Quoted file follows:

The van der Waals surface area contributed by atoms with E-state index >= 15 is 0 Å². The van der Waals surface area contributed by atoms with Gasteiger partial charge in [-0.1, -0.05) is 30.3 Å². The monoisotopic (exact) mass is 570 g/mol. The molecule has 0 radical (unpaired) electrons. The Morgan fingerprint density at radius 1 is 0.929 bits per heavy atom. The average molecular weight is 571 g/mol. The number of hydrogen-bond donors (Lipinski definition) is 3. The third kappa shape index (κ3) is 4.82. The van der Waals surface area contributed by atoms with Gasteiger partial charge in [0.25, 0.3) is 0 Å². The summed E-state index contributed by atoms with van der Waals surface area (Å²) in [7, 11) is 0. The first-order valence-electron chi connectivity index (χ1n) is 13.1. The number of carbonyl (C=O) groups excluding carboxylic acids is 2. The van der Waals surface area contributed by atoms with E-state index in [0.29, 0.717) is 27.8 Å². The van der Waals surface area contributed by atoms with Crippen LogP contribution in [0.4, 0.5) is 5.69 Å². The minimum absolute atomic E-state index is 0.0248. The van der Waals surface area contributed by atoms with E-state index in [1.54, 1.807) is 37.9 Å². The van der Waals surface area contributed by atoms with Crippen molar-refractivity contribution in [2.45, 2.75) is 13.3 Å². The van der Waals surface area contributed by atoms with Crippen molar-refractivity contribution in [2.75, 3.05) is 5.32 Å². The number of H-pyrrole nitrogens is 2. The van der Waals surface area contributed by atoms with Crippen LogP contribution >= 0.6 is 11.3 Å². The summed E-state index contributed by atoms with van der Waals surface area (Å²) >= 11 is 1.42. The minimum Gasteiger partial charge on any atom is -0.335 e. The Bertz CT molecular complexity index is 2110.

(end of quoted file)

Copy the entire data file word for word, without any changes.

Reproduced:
The van der Waals surface area contributed by atoms with E-state index >= 15 is 0 Å². The van der Waals surface area contributed by atoms with Gasteiger partial charge in [-0.1, -0.05) is 30.3 Å². The monoisotopic (exact) mass is 570 g/mol. The molecule has 0 radical (unpaired) electrons. The Morgan fingerprint density at radius 1 is 0.929 bits per heavy atom. The average molecular weight is 571 g/mol. The number of hydrogen-bond donors (Lipinski definition) is 3. The third kappa shape index (κ3) is 4.82. The van der Waals surface area contributed by atoms with Gasteiger partial charge in [0.25, 0.3) is 0 Å². The summed E-state index contributed by atoms with van der Waals surface area (Å²) in [7, 11) is 0. The first-order valence-electron chi connectivity index (χ1n) is 13.1. The number of carbonyl (C=O) groups excluding carboxylic acids is 2. The van der Waals surface area contributed by atoms with E-state index in [0.29, 0.717) is 27.8 Å². The van der Waals surface area contributed by atoms with Crippen LogP contribution in [0.4, 0.5) is 5.69 Å². The minimum absolute atomic E-state index is 0.0248. The van der Waals surface area contributed by atoms with E-state index in [1.54, 1.807) is 37.9 Å². The van der Waals surface area contributed by atoms with Crippen molar-refractivity contribution in [2.45, 2.75) is 13.3 Å². The van der Waals surface area contributed by atoms with Crippen molar-refractivity contribution in [2.75, 3.05) is 5.32 Å². The number of H-pyrrole nitrogens is 2. The van der Waals surface area contributed by atoms with Crippen LogP contribution >= 0.6 is 11.3 Å². The summed E-state index contributed by atoms with van der Waals surface area (Å²) >= 11 is 1.42. The minimum Gasteiger partial charge on any atom is -0.335 e. The Bertz CT molecular complexity index is 2110.